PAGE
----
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Judge says severely ill baby can be allowed to die against parents’ wishes

Mr Justice Hayden made a ruling late on Tuesday after a private, virtual, hearing in the Family Division of the High Court.

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A judge based at the Royal Courts of Justice, in central London has ruled that a baby can be allowed to die, against his parents’ wishes, at a virtual hearing. PA/Nick Ansell

A judge based at the Royal Courts of Justice, in central London has ruled that a baby can be allowed to die, against his parents’ wishes, at a virtual hearing. PA/Nick Ansell

A judge based at the Royal Courts of Justice, in central London has ruled that a baby can be allowed to die, against his parents’ wishes, at a virtual hearing. PA/Nick Ansell

Doctors can stop providing life-support treatment to a severely ill baby against his parents’ wishes, a High Court judge has ruled.

Mr Justice Hayden said specialists could lawfully move the eight-week-old boy, who has a severe liver impairment, to a palliative care regime.

The boy’s parents praised the efforts doctors and nurses had made but thought all options had not been exhausted.

They also said stopping life-support treatment was against their Muslim beliefs, and argued that while there was breath there was life, and while there was life there was hope.

But specialists told the judge that there was no prospect of the boy, who had been in intensive care since he was three days old, surviving.

Doctors said he had been diagnosed with necrotising enterocolitis, a condition, commonly known as NEC, which causes tissues in the intestine to become inflamed and start to die.

They said he could not breathe without the aid of a ventilator and would die in pain if allowed to die naturally.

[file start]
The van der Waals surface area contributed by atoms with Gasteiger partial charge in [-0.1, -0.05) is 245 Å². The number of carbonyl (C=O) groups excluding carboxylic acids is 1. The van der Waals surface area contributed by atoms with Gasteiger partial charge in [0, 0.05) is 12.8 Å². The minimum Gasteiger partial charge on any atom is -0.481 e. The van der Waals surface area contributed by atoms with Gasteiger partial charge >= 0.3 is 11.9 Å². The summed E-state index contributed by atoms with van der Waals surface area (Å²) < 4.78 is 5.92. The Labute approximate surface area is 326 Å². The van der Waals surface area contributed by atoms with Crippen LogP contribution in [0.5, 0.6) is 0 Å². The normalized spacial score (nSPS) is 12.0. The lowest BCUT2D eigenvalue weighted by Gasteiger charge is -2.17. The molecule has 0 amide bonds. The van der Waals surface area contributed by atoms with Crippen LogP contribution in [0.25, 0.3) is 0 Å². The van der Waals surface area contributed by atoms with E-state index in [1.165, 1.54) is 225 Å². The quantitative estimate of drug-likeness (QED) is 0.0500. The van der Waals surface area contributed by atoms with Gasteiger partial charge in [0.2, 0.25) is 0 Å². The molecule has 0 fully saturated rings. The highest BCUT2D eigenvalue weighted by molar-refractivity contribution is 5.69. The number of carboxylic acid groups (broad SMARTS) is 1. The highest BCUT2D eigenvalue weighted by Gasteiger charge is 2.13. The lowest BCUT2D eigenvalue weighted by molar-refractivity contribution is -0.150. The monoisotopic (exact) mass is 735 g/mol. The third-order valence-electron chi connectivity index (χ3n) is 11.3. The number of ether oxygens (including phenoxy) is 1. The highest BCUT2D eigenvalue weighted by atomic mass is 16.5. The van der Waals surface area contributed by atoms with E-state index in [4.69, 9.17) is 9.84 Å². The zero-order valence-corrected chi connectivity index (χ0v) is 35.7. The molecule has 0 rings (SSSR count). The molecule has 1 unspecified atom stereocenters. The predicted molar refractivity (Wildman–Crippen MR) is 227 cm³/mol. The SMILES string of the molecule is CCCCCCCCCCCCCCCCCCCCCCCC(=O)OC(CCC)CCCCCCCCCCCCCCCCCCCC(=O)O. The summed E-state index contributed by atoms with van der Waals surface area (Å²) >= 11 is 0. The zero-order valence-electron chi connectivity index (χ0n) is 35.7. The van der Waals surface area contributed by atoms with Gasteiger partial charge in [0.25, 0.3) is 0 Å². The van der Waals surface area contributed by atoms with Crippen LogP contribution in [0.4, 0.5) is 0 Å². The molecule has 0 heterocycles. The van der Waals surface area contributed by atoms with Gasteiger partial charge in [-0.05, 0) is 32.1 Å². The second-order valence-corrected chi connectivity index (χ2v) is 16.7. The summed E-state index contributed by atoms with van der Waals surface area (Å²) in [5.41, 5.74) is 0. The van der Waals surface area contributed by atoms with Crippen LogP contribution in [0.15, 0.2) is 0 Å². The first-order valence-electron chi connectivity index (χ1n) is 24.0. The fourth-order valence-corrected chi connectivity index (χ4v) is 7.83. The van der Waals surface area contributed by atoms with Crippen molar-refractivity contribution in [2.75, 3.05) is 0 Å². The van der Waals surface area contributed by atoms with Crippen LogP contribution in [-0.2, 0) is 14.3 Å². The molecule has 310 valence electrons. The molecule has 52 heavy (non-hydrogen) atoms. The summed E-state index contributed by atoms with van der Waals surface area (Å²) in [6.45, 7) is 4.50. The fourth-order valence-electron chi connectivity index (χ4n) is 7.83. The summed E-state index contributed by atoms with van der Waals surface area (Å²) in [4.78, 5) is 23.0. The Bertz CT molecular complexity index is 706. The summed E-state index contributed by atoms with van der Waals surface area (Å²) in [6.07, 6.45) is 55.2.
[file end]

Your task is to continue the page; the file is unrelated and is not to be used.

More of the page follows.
Mr Justice Hayden said ending intensive care was in the boy’s best interests.

He made a ruling late on Tuesday after considering the case at a virtual hearing in the Family Division of the High Court.

The judge, who is based at the Royal Courts of Justice in London, said it was the first time he had been asked to make such a decision about a child at a virtual hearing.

Judges are currently overseeing hearings remotely because of the coronavirus crisis.

Bosses at Sheffield Teaching Hospitals NHS Foundation Trust have responsibility for the baby’s care and had asked the judge to decide what moves were in his best interests.

They said they had hoped that an agreement could be reached with the boy’s parents without the need for a court hearing.

The judge considered evidence at a private hearing.

He said journalists could report the case but said the baby could not be identified.

The baby’s parents, who were not represented by lawyers, watched proceedings on a mobile phone from hospital while sitting near their son.

His father addressed the judge and argued that life-support treatment should continue.

Covid-19 restrictions meant that he had not been able to visit hospital when his son was born, he said.

He said he had only seen his son in intensive care.

At one point the judge asked lawyers, and a reporter, to log out of the virtual hearing so he could look at the baby, via the father’s mobile, with the parents.

Mr Justice Hayden said the baby’s parents held “profound” Islamic beliefs.

He said the father believed while there is life there is hope.

“However, the clinical team are satisfied that there is no prospect of (the boy) surviving.

“The challenge is to ensure that his death is as comfortable and as dignified and as free from pain as can practically be achieved.”

He added: “I believe it is in the best interests of (the boy) to stop intensive care to move to palliative care.

“I am satisfied that intensive care is futile.”

Mr Justice Hayden told the baby’s parents: “I am so sorry.”

PA